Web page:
20200420

Amateur Hour

Overtaken by a sudden urge to manufacture a cheap musical instrument, this blogger was minded to research the solutions to the wave equation in cylindrical coordinates, with a view to constructing a set of tubular chimes ('bell' seeming a little grandiose a term for the small scale anticipated).

At the outset I would urge anyone in search of a real instrument to go to a professional (such as Matt Nolan, but do search around for others) because I have zero confidence that what I will receive will be anywhere near the frequencies I've specified, although I do expect them to be in tune(ish) relative to each other. We'll get to the reasons why soon enough - it's certainly not due to the metal merchant but to me, the utter amateur.

Pragmatics

Engineers have already collapsed the mathematics into just the amount necessary for the problem at hand - typically the determination of the resonant frequency, $f$, of a pipe made out of a material of known elasticity and density. Consequently we can start with a formula such as is provided by Ron Frend

\begin{equation} f = \frac{1}{2\pi} \cdot 22.4 \cdot \sqrt{\frac{EI}{\mu L^4}} \end{equation}

where we know things like

  • $E$ is the Young's Modulus of Elasticity
  • $I$ is the 4th Polar Moment of Inertia
  • $\mu$ is the Mass per unit length
The formula requires that we use $\mu$ as mass per unit length. The kind of tubing we can get from suppliers is typically specified with an inner and outer diameter, and so the area of the material in the pipe's cross-section is $\pi \cdot (D_o^2 - D_i^2) / 4$, giving us the required $\mu = \pi\rho \cdot (D_o^2 - D_i^2) / 4$, where $\rho$ is the material's density.

Our source provides a formula, $I=0.049 \times(D_o^4 - D_i^4)$. This is the first place where I encounter a problem since other authorities give $I=\pi(D_o^4 - D_i^4)/32$ which evaluates to twice the value of the one provided here (and by others - he's by no means alone) since $0.049 = \pi / 64$.

It's why I have little confidence that I'm going to get the frequencies I imagine I'm asking for. Regardless, we may reformulate - taking this additional information into account and switching the dependency of $f$ upon $L$ to that of $L$ upon $f$:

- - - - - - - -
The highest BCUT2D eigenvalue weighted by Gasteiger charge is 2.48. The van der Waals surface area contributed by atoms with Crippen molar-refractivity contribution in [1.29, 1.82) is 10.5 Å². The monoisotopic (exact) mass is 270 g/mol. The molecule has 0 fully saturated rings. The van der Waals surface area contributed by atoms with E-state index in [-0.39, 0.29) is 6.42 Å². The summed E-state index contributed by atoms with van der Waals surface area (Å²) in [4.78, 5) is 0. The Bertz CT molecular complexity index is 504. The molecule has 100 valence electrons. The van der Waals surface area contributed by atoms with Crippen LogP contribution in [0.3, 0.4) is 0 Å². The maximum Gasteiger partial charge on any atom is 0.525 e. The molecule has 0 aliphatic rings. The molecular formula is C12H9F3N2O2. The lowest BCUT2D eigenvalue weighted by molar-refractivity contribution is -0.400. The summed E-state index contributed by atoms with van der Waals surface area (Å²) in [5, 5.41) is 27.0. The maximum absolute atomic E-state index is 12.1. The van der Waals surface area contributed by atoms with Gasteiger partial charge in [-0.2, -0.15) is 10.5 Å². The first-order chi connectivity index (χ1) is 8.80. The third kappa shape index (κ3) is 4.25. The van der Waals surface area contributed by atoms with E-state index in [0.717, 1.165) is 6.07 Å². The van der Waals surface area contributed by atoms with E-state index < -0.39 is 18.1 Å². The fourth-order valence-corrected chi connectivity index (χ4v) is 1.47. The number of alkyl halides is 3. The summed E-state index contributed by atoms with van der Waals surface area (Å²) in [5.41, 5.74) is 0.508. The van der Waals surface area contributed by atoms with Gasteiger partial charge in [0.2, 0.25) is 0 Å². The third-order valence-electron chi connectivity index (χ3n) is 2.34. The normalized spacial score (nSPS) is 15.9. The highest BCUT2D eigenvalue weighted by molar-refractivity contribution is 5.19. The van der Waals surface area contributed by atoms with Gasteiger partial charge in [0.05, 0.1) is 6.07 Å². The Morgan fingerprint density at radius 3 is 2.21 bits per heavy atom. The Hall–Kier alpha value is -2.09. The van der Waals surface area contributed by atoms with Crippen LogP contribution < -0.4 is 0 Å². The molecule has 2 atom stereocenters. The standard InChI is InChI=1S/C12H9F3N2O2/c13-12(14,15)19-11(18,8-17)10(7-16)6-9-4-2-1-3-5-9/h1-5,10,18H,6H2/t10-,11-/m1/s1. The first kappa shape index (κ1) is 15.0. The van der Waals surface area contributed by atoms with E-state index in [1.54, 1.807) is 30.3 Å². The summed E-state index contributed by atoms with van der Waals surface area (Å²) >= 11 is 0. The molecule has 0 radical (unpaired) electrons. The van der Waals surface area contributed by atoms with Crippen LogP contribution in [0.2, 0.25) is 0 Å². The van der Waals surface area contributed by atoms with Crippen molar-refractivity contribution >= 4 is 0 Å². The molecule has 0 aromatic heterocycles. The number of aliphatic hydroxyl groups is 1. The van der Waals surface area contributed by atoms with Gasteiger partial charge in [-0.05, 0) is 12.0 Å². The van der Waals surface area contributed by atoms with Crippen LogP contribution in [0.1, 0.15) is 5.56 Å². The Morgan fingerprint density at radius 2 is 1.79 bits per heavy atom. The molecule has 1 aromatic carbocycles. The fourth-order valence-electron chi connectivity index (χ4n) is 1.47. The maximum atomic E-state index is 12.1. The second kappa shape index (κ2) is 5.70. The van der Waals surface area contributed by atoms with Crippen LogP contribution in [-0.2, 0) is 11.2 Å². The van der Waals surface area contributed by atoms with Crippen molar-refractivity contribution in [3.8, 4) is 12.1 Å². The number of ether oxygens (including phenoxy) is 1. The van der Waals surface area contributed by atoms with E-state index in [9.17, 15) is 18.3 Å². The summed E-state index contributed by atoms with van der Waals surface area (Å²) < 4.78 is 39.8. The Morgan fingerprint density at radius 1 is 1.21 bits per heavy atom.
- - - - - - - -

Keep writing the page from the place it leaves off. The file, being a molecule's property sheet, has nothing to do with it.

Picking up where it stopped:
\begin{equation} \begin{split} L^2 &= \frac{1}{2\pi} \cdot \frac{22.4}{f} \cdot \sqrt{\frac{\pi E \cdot (D_o^4 - D_i^4) \cdot 4}{\pi\rho \cdot (D_o^2 - D_i^2) \cdot 64}}\\ &= \frac{22.4}{8 \pi f} \cdot \sqrt{\frac{E}{\rho} (D_o^2 + D_i^2)} \end{split} \end{equation}

For a typical grade 6063 Aluminium sold by commercial metal merchants, we use $E = 6.83\times 10^9\,kg\,m^{-1}s^{-2}$ and $\rho = 2690\,kg\,m^{-3}$ and employ the three significant digit formula:

\begin{equation} L^2 \approx \frac{1420}{f}\sqrt{D_o^2 + D_i^2} \end{equation}

Consequently, this adventurer has ordered the following cuts of 4mm inner diameter and 6mm outer diameter with an intent to construct a full chromatic scale

f (Hz)L (mm)
165 E F F# G G# A B♭ B C C# D E♭ E 249
175241
185235
196228
208221
220215
233209
247203
262197
277192
294186
311181
330176

As stated, we don't expect the frequencies to be correct - principally due to some conflicting information about the formulæ found online. The pipe vendor guarantees only a cut accuracy of ±2mm. (The formula indicates a discrepancy of 2% in $f$ for every 1% discrepancy in $L$). However, even if the 'base' frequency is way off, we'd expect the entire system to be mostly in tune with itself since the frequency ratios should still be chromatic if the length ratios are as directed.

When the material arrives, we shall measure the actual lengths and frequencies and see how far off we are. As an experiment (even if dire failure frequency-wise) it should still give us a constant value $\kappa$ - a kind of diffusivity - for this particular material which we can use in a formula $L^2 f = \kappa$ to produce a more accurate set, possibly in an exotic scale of 19 TET with a complement of 20 tubes.

My ineptitude may be amusing. Watch this space.

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